The NPI is regarded as part of a group of white nationalist organizations that, according to The New York Times, "try to take a more highbrow approach, couching white nationalist arguments as academic commentary on black inferiority, the immigration threat to whites and other racial issues."[30] Other groups that advance similar strategies include the New Century Foundation (and its publication American Renaissance,[7][30]) the Charles Martel Society (and its website the Occidental Observer[7][11][30]), and the Pioneer Fund, all of which have been described by the SPLC as playing leading roles in the promotion of "academic racism".[7]

See also[edit]

References[edit]

  1. ^ "Meet the new think tank in town: 'Alt-right' comes to Washington to influence Trump". Los Angeles Times. Retrieved 2016-11-20. 
  2. ^ a b Wines, Michael; Saul, Stephanie (July 5, 2015). "White Supremacists Extend Their Reach Through Websites". New York Times. Retrieved October 3, 2016. 
  3. ^ "How 2015 Fueled The Rise Of The Freewheeling, White Nationalist Alt Right Movement". BuzzFeed News. 2015-12-27. Retrieved 2015-01-18. 
  4. ^ "Support Richard Spencer and NPI". AltRight.com. 2017-08-18. Retrieved 2017-10-23.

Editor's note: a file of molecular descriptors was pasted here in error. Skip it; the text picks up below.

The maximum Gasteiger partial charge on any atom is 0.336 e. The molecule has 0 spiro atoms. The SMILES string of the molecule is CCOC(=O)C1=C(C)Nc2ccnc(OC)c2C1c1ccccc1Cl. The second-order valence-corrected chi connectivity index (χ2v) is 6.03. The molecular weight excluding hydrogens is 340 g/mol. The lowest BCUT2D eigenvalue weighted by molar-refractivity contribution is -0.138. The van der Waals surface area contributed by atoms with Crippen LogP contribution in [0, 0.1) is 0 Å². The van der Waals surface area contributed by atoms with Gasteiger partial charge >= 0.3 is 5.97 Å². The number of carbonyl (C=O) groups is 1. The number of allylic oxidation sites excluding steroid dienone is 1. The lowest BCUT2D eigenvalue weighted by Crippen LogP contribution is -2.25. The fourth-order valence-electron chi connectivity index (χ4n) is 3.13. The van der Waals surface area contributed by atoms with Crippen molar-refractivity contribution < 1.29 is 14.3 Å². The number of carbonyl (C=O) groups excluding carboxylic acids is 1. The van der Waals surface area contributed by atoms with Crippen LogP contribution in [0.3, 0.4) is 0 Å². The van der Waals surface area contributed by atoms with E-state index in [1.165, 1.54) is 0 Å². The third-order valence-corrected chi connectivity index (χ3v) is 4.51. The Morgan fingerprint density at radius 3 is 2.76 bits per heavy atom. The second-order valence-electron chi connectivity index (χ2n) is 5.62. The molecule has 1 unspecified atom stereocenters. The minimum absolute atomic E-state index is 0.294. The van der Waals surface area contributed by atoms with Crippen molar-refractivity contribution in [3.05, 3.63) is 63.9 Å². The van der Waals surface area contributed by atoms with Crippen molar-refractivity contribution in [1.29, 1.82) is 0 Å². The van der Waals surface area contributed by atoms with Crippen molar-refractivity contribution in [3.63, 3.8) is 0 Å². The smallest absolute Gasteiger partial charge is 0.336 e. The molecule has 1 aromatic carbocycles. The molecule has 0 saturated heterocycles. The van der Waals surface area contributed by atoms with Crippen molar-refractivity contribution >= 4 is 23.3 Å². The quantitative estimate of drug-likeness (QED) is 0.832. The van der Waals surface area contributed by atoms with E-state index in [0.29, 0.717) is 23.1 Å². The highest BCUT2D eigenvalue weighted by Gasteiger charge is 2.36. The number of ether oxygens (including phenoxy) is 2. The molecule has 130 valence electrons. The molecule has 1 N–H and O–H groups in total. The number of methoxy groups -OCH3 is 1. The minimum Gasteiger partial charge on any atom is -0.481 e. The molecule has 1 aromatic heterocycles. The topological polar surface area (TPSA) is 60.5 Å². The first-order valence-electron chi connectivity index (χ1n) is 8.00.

5. ^ "Richard Spencer rose as foremost voice in alt-right movement". ABC 13 Eyewitness News. 19 October 2017. Retrieved 27 December 2017. 
  6. ^ Newton, Creede (September 7, 2017). "Richard Spencer's racist group has a new leader". The Intercept. 
  7. ^ a b c d "The Groups: In the world of 'academic racism,' four groups play leading roles". Intelligence Report. Southern Poverty Law Center (122). Summer 2006. 
  8. ^ Washington, Jesse (June 11, 2009). "Gunman may reflect growing racial turmoil", msn.com; accessed November 15, 2016.
  9. ^ Richard Bertrand Spencer, Southern Poverty Law Center; accessed November 19, 2016.
  10. ^ Hawley, George (2017). Making Sense of the Alt-Right. New York: Columbia University Press. p. 59. ISBN 9780231185127. OCLC 987742156. Despite the innocuous name, NPI has since its inception been a white-nationalist organization. The organization was rather obscure and marginalized until Spencer was chosen as its new president in 2011, at which point Alternative Right became an NPI initiative. 
  11. ^ a b c d Nick Baumann, Top Conservatives Run PAC That Funded White Nationalists, Mother Jones, January 29, 2013.
  12. ^ Michelle Goldberg, "Better Know an RNC White Supremacist: Richard Spencer", Slate, July 20, 2016.
  13. ^ Garrett Haake, White Nationalist group to hold conference on Trump in DC Saturday, WUSA (March 2, 2016).